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  6. wendyd

    wendyd Peer Supporter

    I just saw these responses. Thank you! I've been making slow progress, but I am still working thru the "I'm so used to feeling tweaks in my back I feel like I won't know what it feels like when it's not there." I've been laughing at myself a lot because I have SO many pavlovian triggers. Today, I was shopping and felt it and thought...yup. I'm shopping. I hate shopping. Shopping pisses me off so my back is tweaking. (that's what I like to call it. tweaks.) I just ignored it and went on my way. Also, I've been reading up a lot on pain and the essence of pain. It is all so amazing to me. Sorry. I'm rambling. Happy Hanukkah.
     
    Forest likes this.
  7. Anne Walker

    Anne Walker Beloved Grand Eagle

    Hello. Lets not forget that the pain is a distraction. Just because we become aware of that and are no longer in pain does not necessarily mean the things we were distracting ourselves from have disappeared or are completely resolved. The pull to be distracted may be ever present. I personally think it can be difficult to let go of the pain because then we are letting go of the distraction and are left with the things we are distracting ourselves from. I was thinking of something my father said to me a long time ago when he was still alive(he died about 15 years ago). We were talking about why he created so much chaos and conflict in his life and then he got quiet and reflective for a moment and said "I think I avoid peace because then I will have to think about death." I remember the moment so clearly because with everything I knew about my father, I felt it was the truth. I can't say that I have ever really missed my pain, or if I ever thought that it was clearly a time when I was not in pain and had a momentary lapse in memory. But I have thought at times how single minded life is when I am in pain. The desire to change the world, take on a big project, meddle in someone else's business, tackle a huge pile of junk in the storage shed, all seems pretty impossible when I am in pain. "I am in pain, why? How can I fix it? How am I going to be able to live with this pain?" There's not room for much else. When I first had moments of being pain free, I would get so excited I had trouble pacing myself. I would want to make up for lost time and reconnect with friends, spend quality time with my children, read the huge stack of books by my bed, finish writing that screenplay, change my diet, wash the dogs and my car, take a hike... And I think I did fall back into pain because I would overwhelm myself. Ellen, I thought your post was so interesting because I am also having the hardest time letting go of the anxiety. Maybe that is the last to go!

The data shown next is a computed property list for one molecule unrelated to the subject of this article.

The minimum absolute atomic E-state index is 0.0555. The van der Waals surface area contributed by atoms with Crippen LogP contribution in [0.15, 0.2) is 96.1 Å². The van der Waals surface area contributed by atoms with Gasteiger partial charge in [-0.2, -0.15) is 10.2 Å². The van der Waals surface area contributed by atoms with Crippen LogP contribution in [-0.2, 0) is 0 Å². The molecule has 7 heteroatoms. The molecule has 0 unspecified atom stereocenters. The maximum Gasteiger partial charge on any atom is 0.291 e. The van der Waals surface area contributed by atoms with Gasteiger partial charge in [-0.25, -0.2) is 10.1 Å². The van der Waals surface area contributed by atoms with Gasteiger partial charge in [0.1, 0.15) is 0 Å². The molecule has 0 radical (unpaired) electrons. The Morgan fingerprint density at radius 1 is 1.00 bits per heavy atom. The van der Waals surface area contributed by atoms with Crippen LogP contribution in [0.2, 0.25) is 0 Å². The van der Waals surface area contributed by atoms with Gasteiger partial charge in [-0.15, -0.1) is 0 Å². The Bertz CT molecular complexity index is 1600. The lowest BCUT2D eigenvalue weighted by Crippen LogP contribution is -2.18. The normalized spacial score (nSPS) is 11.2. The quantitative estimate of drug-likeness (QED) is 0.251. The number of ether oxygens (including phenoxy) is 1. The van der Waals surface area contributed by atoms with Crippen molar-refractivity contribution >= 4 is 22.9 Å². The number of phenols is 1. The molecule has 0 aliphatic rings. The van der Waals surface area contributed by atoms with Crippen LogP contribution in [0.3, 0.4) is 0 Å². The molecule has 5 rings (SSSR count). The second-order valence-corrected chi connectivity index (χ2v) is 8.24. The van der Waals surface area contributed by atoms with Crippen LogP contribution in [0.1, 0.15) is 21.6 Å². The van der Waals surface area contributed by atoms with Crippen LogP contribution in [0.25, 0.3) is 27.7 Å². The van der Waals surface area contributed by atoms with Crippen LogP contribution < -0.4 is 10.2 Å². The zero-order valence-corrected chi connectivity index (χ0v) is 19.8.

Last edited: Dec 20, 2014
  8. chickenbone

    chickenbone Well known member

    DITTO, Ellen and Anne. I am the same. I can relate to going completely nuts with doing things when I am not distracted by the pain. I just got over the worst relapse I have had in 3 years. I am recovered in so far as I believe I have resolved most of my childhood issues. but of course there are always things to bother me unconsciously. I recently realized that I have existential issues, like death, bothering me also. Anne, that is so interesting what your father said.
     
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  9. wendyd

    wendyd Peer Supporter

    My understanding of TMS is that one doesn't have to identify and resolve every issue to be free of pain, but rather to understand that there are subconscious issues that are causing the pain. By identifying, focusing and thinking about a variety of those issues, it helps to really understand and accept the connection between pain and emotions (as opposed to thinking that the pain is connected to structural problem). Am I way off base? If so, now I'm really depressed because identifying and resolving every single issue in my subconscious would take me the rest of my life!
     
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  10. mike2014

    mike2014 Beloved Grand Eagle

    Hi Wendy,

    Dr Sarno has stated that people have healed themselves by just reading the book, so I would say its not necessary to resolve every single issue. However, it is important to look at your past, current and future stressors and the emotions that are associated to these. You will then understand how your thoughts fuel emotions and symptoms. Once you have an understanding of this, you can be more mindful in your day to day activity and intercept those thoughts whether they are genuine or pre-conceived and change your thoughts until they become the norm.
     
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  11. wendyd

    wendyd Peer Supporter

    Thanks, Mike. That's pretty much what I've been thinking and doing.
     
  12. Anne Walker

    Anne Walker Beloved Grand Eagle